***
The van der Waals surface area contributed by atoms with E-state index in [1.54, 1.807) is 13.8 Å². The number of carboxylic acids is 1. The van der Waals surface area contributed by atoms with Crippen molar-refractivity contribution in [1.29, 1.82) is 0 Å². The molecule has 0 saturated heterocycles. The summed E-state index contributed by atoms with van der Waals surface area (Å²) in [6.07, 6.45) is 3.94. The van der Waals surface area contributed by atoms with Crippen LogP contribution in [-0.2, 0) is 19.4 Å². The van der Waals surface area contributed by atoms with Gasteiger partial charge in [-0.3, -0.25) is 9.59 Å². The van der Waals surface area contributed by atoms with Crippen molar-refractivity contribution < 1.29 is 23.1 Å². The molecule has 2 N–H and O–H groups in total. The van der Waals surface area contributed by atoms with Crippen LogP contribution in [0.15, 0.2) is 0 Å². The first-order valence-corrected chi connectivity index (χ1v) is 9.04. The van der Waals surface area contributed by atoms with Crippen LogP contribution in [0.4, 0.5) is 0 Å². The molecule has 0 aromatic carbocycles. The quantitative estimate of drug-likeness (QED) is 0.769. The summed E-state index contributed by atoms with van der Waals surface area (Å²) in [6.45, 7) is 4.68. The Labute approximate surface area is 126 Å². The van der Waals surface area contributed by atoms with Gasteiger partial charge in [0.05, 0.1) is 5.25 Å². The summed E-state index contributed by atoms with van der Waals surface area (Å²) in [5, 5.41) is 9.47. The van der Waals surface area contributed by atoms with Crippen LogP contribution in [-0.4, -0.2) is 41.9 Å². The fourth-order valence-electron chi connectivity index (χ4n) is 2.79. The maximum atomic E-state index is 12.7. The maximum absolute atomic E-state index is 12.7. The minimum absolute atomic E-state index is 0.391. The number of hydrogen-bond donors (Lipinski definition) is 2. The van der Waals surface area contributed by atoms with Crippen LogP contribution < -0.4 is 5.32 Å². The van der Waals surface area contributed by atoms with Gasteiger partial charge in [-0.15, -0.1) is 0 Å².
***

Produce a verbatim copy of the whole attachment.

The van der Waals surface area contributed by atoms with E-state index in [1.54, 1.807) is 13.8 Å². The number of carboxylic acids is 1. The van der Waals surface area contributed by atoms with Crippen molar-refractivity contribution in [1.29, 1.82) is 0 Å². The molecule has 0 saturated heterocycles. The summed E-state index contributed by atoms with van der Waals surface area (Å²) in [6.07, 6.45) is 3.94. The van der Waals surface area contributed by atoms with Crippen LogP contribution in [-0.2, 0) is 19.4 Å². The van der Waals surface area contributed by atoms with Gasteiger partial charge in [-0.3, -0.25) is 9.59 Å². The van der Waals surface area contributed by atoms with Crippen molar-refractivity contribution < 1.29 is 23.1 Å². The molecule has 2 N–H and O–H groups in total. The van der Waals surface area contributed by atoms with Crippen LogP contribution in [0.15, 0.2) is 0 Å². The first-order valence-corrected chi connectivity index (χ1v) is 9.04. The van der Waals surface area contributed by atoms with Crippen LogP contribution in [0.4, 0.5) is 0 Å². The molecule has 0 aromatic carbocycles. The quantitative estimate of drug-likeness (QED) is 0.769. The summed E-state index contributed by atoms with van der Waals surface area (Å²) in [6.45, 7) is 4.68. The Labute approximate surface area is 126 Å². The van der Waals surface area contributed by atoms with Gasteiger partial charge in [0.05, 0.1) is 5.25 Å². The summed E-state index contributed by atoms with van der Waals surface area (Å²) in [5, 5.41) is 9.47. The van der Waals surface area contributed by atoms with Crippen LogP contribution in [-0.4, -0.2) is 41.9 Å². The fourth-order valence-electron chi connectivity index (χ4n) is 2.79. The maximum atomic E-state index is 12.7. The maximum absolute atomic E-state index is 12.7. The minimum absolute atomic E-state index is 0.391. The number of hydrogen-bond donors (Lipinski definition) is 2. The van der Waals surface area contributed by atoms with Crippen LogP contribution < -0.4 is 5.32 Å². The van der Waals surface area contributed by atoms with Gasteiger partial charge in [-0.15, -0.1) is 0 Å².